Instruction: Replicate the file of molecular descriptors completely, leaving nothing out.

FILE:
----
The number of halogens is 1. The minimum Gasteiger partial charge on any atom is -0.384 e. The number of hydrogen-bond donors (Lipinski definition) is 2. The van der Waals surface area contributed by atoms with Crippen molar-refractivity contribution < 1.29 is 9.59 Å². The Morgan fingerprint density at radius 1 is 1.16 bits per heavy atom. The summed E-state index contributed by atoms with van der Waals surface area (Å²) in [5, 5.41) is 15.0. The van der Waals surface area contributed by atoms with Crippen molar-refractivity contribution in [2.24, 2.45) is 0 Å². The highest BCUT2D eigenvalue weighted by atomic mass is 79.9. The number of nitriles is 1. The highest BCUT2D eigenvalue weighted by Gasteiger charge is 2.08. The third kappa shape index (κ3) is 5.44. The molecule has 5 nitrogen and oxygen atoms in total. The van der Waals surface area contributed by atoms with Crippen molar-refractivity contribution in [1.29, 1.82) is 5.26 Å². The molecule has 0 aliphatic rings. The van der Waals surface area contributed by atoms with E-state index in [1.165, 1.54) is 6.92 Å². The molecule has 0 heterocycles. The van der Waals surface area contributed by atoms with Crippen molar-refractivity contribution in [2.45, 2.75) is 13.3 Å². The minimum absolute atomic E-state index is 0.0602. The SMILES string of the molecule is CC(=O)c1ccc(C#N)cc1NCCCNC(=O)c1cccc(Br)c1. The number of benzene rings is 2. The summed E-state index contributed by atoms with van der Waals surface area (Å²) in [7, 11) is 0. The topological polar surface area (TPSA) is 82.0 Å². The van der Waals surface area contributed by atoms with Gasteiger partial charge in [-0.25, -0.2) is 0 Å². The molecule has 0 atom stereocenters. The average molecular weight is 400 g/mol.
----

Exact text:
The number of halogens is 1. The minimum Gasteiger partial charge on any atom is -0.384 e. The number of hydrogen-bond donors (Lipinski definition) is 2. The van der Waals surface area contributed by atoms with Crippen molar-refractivity contribution < 1.29 is 9.59 Å². The Morgan fingerprint density at radius 1 is 1.16 bits per heavy atom. The summed E-state index contributed by atoms with van der Waals surface area (Å²) in [5, 5.41) is 15.0. The van der Waals surface area contributed by atoms with Crippen molar-refractivity contribution in [2.24, 2.45) is 0 Å². The highest BCUT2D eigenvalue weighted by atomic mass is 79.9. The number of nitriles is 1. The highest BCUT2D eigenvalue weighted by Gasteiger charge is 2.08. The third kappa shape index (κ3) is 5.44. The molecule has 5 nitrogen and oxygen atoms in total. The van der Waals surface area contributed by atoms with Crippen molar-refractivity contribution in [1.29, 1.82) is 5.26 Å². The molecule has 0 aliphatic rings. The van der Waals surface area contributed by atoms with E-state index in [1.165, 1.54) is 6.92 Å². The molecule has 0 heterocycles. The van der Waals surface area contributed by atoms with Crippen molar-refractivity contribution in [2.45, 2.75) is 13.3 Å². The minimum absolute atomic E-state index is 0.0602. The SMILES string of the molecule is CC(=O)c1ccc(C#N)cc1NCCCNC(=O)c1cccc(Br)c1. The number of benzene rings is 2. The summed E-state index contributed by atoms with van der Waals surface area (Å²) in [7, 11) is 0. The topological polar surface area (TPSA) is 82.0 Å². The van der Waals surface area contributed by atoms with Gasteiger partial charge in [-0.25, -0.2) is 0 Å². The molecule has 0 atom stereocenters. The average molecular weight is 400 g/mol.